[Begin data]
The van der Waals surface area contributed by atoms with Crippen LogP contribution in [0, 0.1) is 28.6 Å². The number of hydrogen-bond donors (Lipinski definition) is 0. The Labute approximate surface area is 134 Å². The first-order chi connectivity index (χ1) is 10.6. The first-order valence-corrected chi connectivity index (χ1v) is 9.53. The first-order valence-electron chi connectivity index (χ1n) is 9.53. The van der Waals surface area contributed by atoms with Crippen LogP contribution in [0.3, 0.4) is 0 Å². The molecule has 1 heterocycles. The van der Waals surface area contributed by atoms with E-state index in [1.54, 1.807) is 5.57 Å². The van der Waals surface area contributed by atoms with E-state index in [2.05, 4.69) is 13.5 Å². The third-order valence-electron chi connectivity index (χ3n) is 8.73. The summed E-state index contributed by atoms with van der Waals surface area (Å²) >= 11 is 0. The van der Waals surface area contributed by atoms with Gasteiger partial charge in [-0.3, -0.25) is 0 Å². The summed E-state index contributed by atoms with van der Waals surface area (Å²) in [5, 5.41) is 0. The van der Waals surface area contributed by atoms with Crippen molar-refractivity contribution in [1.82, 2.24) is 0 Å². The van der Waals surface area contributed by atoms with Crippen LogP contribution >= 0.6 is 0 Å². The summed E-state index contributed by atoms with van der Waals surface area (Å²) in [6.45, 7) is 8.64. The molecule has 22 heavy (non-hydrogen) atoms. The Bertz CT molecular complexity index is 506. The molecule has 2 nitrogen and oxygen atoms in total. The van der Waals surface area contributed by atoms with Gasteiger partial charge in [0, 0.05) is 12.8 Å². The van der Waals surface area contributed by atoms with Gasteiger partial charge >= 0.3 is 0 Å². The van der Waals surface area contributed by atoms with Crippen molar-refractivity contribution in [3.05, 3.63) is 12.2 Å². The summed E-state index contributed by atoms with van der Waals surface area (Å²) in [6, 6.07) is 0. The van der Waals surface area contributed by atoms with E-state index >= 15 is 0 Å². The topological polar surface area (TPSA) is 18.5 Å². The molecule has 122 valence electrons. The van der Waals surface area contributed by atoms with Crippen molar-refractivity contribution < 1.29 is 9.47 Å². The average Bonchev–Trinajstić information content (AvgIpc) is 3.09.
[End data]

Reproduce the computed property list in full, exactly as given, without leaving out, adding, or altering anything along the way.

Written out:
The van der Waals surface area contributed by atoms with Crippen LogP contribution in [0, 0.1) is 28.6 Å². The number of hydrogen-bond donors (Lipinski definition) is 0. The Labute approximate surface area is 134 Å². The first-order chi connectivity index (χ1) is 10.6. The first-order valence-corrected chi connectivity index (χ1v) is 9.53. The first-order valence-electron chi connectivity index (χ1n) is 9.53. The van der Waals surface area contributed by atoms with Crippen LogP contribution in [0.3, 0.4) is 0 Å². The molecule has 1 heterocycles. The van der Waals surface area contributed by atoms with E-state index in [1.54, 1.807) is 5.57 Å². The van der Waals surface area contributed by atoms with E-state index in [2.05, 4.69) is 13.5 Å². The third-order valence-electron chi connectivity index (χ3n) is 8.73. The summed E-state index contributed by atoms with van der Waals surface area (Å²) >= 11 is 0. The van der Waals surface area contributed by atoms with Gasteiger partial charge in [-0.3, -0.25) is 0 Å². The summed E-state index contributed by atoms with van der Waals surface area (Å²) in [5, 5.41) is 0. The van der Waals surface area contributed by atoms with Crippen molar-refractivity contribution in [1.82, 2.24) is 0 Å². The van der Waals surface area contributed by atoms with Crippen LogP contribution >= 0.6 is 0 Å². The summed E-state index contributed by atoms with van der Waals surface area (Å²) in [6.45, 7) is 8.64. The molecule has 22 heavy (non-hydrogen) atoms. The Bertz CT molecular complexity index is 506. The molecule has 2 nitrogen and oxygen atoms in total. The van der Waals surface area contributed by atoms with Gasteiger partial charge in [0, 0.05) is 12.8 Å². The van der Waals surface area contributed by atoms with Gasteiger partial charge >= 0.3 is 0 Å². The van der Waals surface area contributed by atoms with Crippen molar-refractivity contribution in [3.05, 3.63) is 12.2 Å². The summed E-state index contributed by atoms with van der Waals surface area (Å²) in [6, 6.07) is 0. The van der Waals surface area contributed by atoms with E-state index >= 15 is 0 Å². The topological polar surface area (TPSA) is 18.5 Å². The molecule has 122 valence electrons. The van der Waals surface area contributed by atoms with Crippen molar-refractivity contribution < 1.29 is 9.47 Å². The average Bonchev–Trinajstić information content (AvgIpc) is 3.09.